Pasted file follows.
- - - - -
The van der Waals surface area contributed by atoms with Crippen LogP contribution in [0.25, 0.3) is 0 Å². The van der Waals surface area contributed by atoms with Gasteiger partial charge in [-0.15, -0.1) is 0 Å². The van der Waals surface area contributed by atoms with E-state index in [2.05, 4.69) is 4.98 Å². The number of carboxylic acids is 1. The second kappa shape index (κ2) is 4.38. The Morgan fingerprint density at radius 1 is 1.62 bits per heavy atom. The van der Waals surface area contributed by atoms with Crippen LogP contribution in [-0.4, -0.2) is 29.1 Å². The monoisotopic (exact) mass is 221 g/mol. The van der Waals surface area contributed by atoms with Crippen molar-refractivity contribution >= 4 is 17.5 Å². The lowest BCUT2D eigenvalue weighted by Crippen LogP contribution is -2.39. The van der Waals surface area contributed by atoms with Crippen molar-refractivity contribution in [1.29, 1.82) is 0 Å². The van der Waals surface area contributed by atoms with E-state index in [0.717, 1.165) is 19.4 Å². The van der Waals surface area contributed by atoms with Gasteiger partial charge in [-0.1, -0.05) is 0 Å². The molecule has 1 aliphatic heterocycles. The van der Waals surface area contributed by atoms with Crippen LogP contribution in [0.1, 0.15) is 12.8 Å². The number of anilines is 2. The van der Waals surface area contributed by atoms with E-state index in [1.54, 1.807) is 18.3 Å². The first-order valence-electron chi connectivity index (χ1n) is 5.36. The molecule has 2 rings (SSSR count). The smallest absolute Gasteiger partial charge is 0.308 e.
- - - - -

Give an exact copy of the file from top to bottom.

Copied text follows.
The van der Waals surface area contributed by atoms with Crippen LogP contribution in [0.25, 0.3) is 0 Å². The van der Waals surface area contributed by atoms with Gasteiger partial charge in [-0.15, -0.1) is 0 Å². The van der Waals surface area contributed by atoms with E-state index in [2.05, 4.69) is 4.98 Å². The number of carboxylic acids is 1. The second kappa shape index (κ2) is 4.38. The Morgan fingerprint density at radius 1 is 1.62 bits per heavy atom. The van der Waals surface area contributed by atoms with Crippen LogP contribution in [-0.4, -0.2) is 29.1 Å². The monoisotopic (exact) mass is 221 g/mol. The van der Waals surface area contributed by atoms with Crippen molar-refractivity contribution >= 4 is 17.5 Å². The lowest BCUT2D eigenvalue weighted by Crippen LogP contribution is -2.39. The van der Waals surface area contributed by atoms with Crippen molar-refractivity contribution in [1.29, 1.82) is 0 Å². The van der Waals surface area contributed by atoms with E-state index in [0.717, 1.165) is 19.4 Å². The van der Waals surface area contributed by atoms with Gasteiger partial charge in [-0.1, -0.05) is 0 Å². The molecule has 1 aliphatic heterocycles. The van der Waals surface area contributed by atoms with Crippen LogP contribution in [0.1, 0.15) is 12.8 Å². The number of anilines is 2. The van der Waals surface area contributed by atoms with E-state index in [1.54, 1.807) is 18.3 Å². The first-order valence-electron chi connectivity index (χ1n) is 5.36. The molecule has 2 rings (SSSR count). The smallest absolute Gasteiger partial charge is 0.308 e.